6.1 Is the Tropospheric Wave Activity Anomalous before Sudden Stratospheric Warmings? (Invited Presentation)

Wednesday, 9 January 2019: 10:30 AM
West 212A (Phoenix Convention Center - West and North Buildings)
Alvaro de la Camara, Complutense Univ. of Madrid, Madrid, Spain; and T. Birner and J. R. Albers

Sudden stratospheric warmings (SSW) are one of the most dramatic phenomena in the climate system, with global impacts that range from alterations of the mesospheric response to particle precipitation, to influences on the midlatitude storm tracks in subseasonal and seasonal timescales. SSWs are mechanically driven by enhanced wave activity and its nonlinear interaction with the background flow. While the necessary roles of both the tropospheric and stratospheric circulation triggering SSWs have long been recognized, there is still uncertainty as to whether the troposphere needs to be in an anomalous state for an SSW to occur. In this presentation, we will address this question using a combination of reanalysis products and 240 years of output from the Whole Atmosphere Community Climate Model to provide statistical robustness to our results. To make more emphasis on dynamical events, we will define sudden stratospheric deceleration (SSD) events, of which SSWs are a subset; and also anomalous tropospheric wave events.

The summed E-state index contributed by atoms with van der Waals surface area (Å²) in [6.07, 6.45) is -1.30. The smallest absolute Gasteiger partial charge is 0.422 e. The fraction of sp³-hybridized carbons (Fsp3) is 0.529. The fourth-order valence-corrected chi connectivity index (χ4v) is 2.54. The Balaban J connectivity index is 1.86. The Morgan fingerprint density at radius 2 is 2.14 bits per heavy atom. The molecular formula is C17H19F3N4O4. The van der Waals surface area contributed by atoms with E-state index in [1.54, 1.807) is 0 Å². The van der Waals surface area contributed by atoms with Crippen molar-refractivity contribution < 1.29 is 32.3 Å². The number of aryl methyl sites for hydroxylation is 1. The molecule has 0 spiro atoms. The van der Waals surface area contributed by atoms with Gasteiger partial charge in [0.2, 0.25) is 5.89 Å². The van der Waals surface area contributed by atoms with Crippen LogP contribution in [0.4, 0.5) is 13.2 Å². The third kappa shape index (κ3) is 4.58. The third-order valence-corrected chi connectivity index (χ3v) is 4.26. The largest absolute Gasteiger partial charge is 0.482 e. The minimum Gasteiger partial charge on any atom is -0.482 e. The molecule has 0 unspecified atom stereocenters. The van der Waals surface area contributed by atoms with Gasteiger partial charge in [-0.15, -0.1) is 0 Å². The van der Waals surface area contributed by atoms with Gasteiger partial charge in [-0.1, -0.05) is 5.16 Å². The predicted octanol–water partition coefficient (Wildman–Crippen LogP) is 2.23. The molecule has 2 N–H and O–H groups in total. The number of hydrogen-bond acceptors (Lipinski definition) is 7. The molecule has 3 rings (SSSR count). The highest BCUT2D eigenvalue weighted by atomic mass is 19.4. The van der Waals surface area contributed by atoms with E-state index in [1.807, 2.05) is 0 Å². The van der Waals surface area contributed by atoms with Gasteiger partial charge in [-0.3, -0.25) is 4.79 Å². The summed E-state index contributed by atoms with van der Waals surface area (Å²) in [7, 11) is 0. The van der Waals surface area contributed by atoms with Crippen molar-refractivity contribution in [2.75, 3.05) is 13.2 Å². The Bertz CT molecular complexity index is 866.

Reanalysis and model provide very similar statistics: Around 1/3 of the SSD events identified are preceded by anomalous wave events in the troposphere, while 2/3 of the SSDs are not preceded by a tropospheric wave event. In addition, only ~1/6 of all anomalous tropospheric wave events are followed by an SSD in the stratosphere. We will also provide evidence that cautions the interpretation of the upward wave activity flux at 100 hPa as a proxy of the tropospheric injection of wave activity into the stratosphere.

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